As the NHL welcomes its future players during this weekend's draft, a Connecticut senator wants to make sure they’re protected from concussions.
Sen. Richard Blumenthal has taken issue with NHL Commissioner Gary Bettman dismissing a link between concussions and chronic traumatic encephalopathy (CTE). As ranking member of the subcommittee on consumer protection, product safety, insurance and data security, Blumenthal has called on Bettman to answer why he believes there is no link and what the league can do better in regards to concussions.
“As the premier professional hockey league in the world, the NHL has an obligation not only to ensure the safety of your players, but to also engage in a productive dialogue about the safety of your sport at all levels – from youth to professional,” wrote Blumenthal, who served five terms as Connecticut’s attorney general before becoming a senator in 2011.
The Buffalo News this week ran a four-part series detailing the concussion lawsuit brought against the NHL by former players.
— Buffalo News Sports (@TBNSports) June 23, 2016
Here is the full text of Blumenthal's letter to Bettman:
Dear Mr. Bettman:
As Ranking Member of the Senate Subcommittee on Consumer Protection, Product Safety, Insurance, and Data Security, which has jurisdiction over sports, I write to seek clarification regarding recent comments made by top officials in the National Hockey League (NHL) that appear dismissive about the link between head trauma and chronic traumatic encephalopathy (CTE) in the game of hockey.
Earlier this year, the National Football League (NFL) admitted for the first time that there is a link between playing football and CTE. This was a significant admission from a league whose sport has a high frequency of concussive and sub-concussive hits to its players. Unfortunately, the NHL’s response following the NFL’s admission has been dismissive and disappointing.
In fact, you recently stated, “I think it’s fairly clear that playing hockey isn’t the same as football. And as we’ve said all along, we’re not going to get into a public debate on this.” The New York Times recently published emails from top officials in your league discussing concussions and the NHL’s abstention from working to ensuring safety in the game. In one e-mail, a top official said, on the topic of fighting in the sport: “Fighting raises the incidence of head injuries/concussions, which raises the incidence of depression onset, which raises the incidence of personal tragedies.” Those emails demonstrated that the NHL understands the prevalence and danger of concussions in the sport but has chosen not to take them seriously.
While hockey and football are certainly different, both are full-contact sports that likely present risks to their participants. Furthermore, it is clear from the deaths of six former NHL players—Derek Boogaard, Reg Fleming, Bob Probert, Rick Martin, Steve Montador, and now Larry Zeidel—whose brains have been determined to contain evidence of CTE, that the risks are certainly real.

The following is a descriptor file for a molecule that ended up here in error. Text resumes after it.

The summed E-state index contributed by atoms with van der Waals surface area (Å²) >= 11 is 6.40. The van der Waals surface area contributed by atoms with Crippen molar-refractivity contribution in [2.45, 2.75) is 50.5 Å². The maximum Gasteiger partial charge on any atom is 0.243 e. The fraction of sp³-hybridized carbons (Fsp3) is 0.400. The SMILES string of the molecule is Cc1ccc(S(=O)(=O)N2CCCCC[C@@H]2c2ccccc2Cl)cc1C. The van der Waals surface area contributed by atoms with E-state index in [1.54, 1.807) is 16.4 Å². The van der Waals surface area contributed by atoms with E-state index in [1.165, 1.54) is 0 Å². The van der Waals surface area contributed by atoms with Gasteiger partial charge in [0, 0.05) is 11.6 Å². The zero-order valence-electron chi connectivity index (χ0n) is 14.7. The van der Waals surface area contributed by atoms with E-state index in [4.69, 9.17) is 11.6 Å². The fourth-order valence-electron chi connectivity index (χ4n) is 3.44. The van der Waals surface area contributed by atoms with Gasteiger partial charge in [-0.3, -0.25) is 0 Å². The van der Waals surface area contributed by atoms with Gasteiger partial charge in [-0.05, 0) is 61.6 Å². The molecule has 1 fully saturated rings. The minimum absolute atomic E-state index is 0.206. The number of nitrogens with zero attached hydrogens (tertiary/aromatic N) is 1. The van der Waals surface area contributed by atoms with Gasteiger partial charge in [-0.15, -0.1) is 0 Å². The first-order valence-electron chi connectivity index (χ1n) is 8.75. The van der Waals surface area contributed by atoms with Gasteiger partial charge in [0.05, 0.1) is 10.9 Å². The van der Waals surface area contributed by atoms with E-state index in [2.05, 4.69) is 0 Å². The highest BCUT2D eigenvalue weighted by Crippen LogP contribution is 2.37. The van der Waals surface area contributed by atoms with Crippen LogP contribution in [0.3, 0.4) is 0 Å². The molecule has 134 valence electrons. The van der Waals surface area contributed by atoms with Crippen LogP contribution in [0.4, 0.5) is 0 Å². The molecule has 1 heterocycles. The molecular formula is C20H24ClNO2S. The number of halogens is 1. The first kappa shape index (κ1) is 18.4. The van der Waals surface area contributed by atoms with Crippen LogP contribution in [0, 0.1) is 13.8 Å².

As the premier professional hockey league in the world, the NHL has an obligation not only to ensure the safety of your players, but to also engage in a productive dialogue about the safety of your sport at all levels—from youth to professional. Furthermore, given the number of NHL teams who play in arenas financed in part or in whole by taxpayer funds and the hundreds of thousands of American children playing hockey, government oversight into the safety of your sport is appropriate, and a matter of public health. Accordingly, I respectfully request answers to the following questions:
1. Do you believe there is a link between CTE and hockey? If you do not, please explain how head trauma in hockey differs from head trauma in football.
2. Do you dispute that the documented CTE of former NHL players, like Derek Boogaard, is linked to injuries sustained while playing in the NHL?
3. What changes could be made to the game to better protect athletes’ long-term health? Has the NHL considered eliminating fighting from the game? How can the league reduce fighting?
4. Have you considered adopting changes to the game similar to those recently implemented by the International Ice Hockey Federation, such as establishing penalties that more seriously aim at eliminating fighting? Why or why not?
5. Can you outline the process by which a player is disciplined for an illegal headshot, starting immediately after the incident occurs?
6. Can you speak to any education the league has provided for officials to be better equipped to call illegal plays that often end up with players getting hurt?
7. Do you believe players are adequately informed about the risks of concussions in the league when they join? What could the league do to ensure that players understand this risk?
8. Do you believe that if there was more information about how players would be disciplined for illegally hitting another player that it would reduce the incidence of head trauma in the NHL?
9. What is the current protocol for diagnosing and treating concussions? Will the NHL commit to using the latest concussion diagnosing standard, as recommended by the Centers for Disease Control and Prevention?
Thank you for your attention to this critical matter. I respectfully request a response by July 23, 2016.